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Monday, 21 April 2014

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Almost 70 per cent of adults in Cumbria are overweight

ALMOST 70 per cent of adults in Cumbria are overweight.

Information released by Public Health England has shown 68.3 per cent of adults in Cumbria are overweight.

This new data highlights for the first time the variation in the numbers of people who are overweight or obese across the country.

Even in the areas with lowest prevalence of people who are overweight and obese, levels are still high. Overweight and obesity are complex issues and influenced by a variety of factors, including social and economic deprivation and age.

The variation in levels of overweight and obesity across the area, and England as a whole, highlights the extent of the challenge faced by many local authorities.

On the positive side, as shown in previously published data from the Health Survey for England, the rate of increase in overweight and obese adults has slowed in recent years and in children, levels are stabilising.

However, welcome though this is, given the health problems associated with being overweight or obese there are no grounds for complacency.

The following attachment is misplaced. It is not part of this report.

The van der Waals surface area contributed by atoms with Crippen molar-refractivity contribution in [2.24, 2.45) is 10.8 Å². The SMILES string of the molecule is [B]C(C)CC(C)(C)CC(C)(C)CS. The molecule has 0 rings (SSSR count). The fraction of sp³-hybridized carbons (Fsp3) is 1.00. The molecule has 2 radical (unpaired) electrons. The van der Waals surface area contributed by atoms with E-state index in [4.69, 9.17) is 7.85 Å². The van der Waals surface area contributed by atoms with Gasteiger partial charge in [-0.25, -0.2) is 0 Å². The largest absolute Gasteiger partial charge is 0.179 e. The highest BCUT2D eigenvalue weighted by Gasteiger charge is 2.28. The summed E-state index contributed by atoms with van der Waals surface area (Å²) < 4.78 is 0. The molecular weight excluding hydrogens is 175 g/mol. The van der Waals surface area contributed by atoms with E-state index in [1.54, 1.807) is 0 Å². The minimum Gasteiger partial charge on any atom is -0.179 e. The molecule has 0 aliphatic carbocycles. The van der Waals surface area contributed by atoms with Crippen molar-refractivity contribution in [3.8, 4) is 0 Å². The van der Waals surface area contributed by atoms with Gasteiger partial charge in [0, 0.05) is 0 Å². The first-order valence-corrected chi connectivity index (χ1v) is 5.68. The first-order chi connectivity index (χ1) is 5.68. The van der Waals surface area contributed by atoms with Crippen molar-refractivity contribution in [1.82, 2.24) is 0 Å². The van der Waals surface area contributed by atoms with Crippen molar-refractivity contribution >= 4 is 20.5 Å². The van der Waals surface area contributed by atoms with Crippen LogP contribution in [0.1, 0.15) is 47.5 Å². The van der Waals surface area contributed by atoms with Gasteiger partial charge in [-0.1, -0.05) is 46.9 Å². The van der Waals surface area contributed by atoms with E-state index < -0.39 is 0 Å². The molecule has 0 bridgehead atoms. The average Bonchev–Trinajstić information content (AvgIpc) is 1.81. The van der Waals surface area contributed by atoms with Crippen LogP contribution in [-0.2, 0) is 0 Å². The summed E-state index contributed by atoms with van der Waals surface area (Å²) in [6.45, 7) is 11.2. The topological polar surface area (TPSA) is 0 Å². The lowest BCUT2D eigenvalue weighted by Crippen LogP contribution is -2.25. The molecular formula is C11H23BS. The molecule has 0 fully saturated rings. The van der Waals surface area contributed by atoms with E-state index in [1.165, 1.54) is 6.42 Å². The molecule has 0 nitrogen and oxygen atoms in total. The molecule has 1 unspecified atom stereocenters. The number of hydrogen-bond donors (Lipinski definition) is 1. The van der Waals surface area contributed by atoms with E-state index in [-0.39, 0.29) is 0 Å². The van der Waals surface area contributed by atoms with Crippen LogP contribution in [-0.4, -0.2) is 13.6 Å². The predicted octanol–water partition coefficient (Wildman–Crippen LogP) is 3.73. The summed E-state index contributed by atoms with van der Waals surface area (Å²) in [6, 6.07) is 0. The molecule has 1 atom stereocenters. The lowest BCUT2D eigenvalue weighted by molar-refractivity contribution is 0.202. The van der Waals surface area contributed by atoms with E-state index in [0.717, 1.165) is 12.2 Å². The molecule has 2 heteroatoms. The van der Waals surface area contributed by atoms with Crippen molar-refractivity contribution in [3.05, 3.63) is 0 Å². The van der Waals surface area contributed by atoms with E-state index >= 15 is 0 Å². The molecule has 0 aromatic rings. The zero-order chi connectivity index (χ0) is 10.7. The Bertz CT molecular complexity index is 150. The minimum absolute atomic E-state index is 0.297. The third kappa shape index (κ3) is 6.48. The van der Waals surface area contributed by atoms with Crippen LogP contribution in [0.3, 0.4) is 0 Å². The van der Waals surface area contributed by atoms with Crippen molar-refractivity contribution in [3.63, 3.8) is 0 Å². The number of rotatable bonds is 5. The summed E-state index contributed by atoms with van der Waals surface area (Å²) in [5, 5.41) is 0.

People who are overweight or obese have an increased risk of developing type two diabetes, heart disease and certain cancers.

Excess weight can also affect self-esteem and mental health. Health problems associated with being overweight or obese cost the NHS over £5bn each year.

Dr Jane Rossini, Cumbria & Lancashire Centre Director at Public Health England, said: “There is no silver bullet to reducing obesity. It is an issue that requires action at national, local, family and individual level. Local authorities are ideally placed to develop co-ordinated action across their departments, services and partner organisations to tackle overweight and obesity in the local population.”

“This new data will enable local councils to monitor progress towards the national ambition of achieving a downward trend in excess weight by 2020. Today’s information will help local authorities to understand the extent of the problem in their area and support their on-going efforts to tackle overweight and obesity and improve the health of their local population.”

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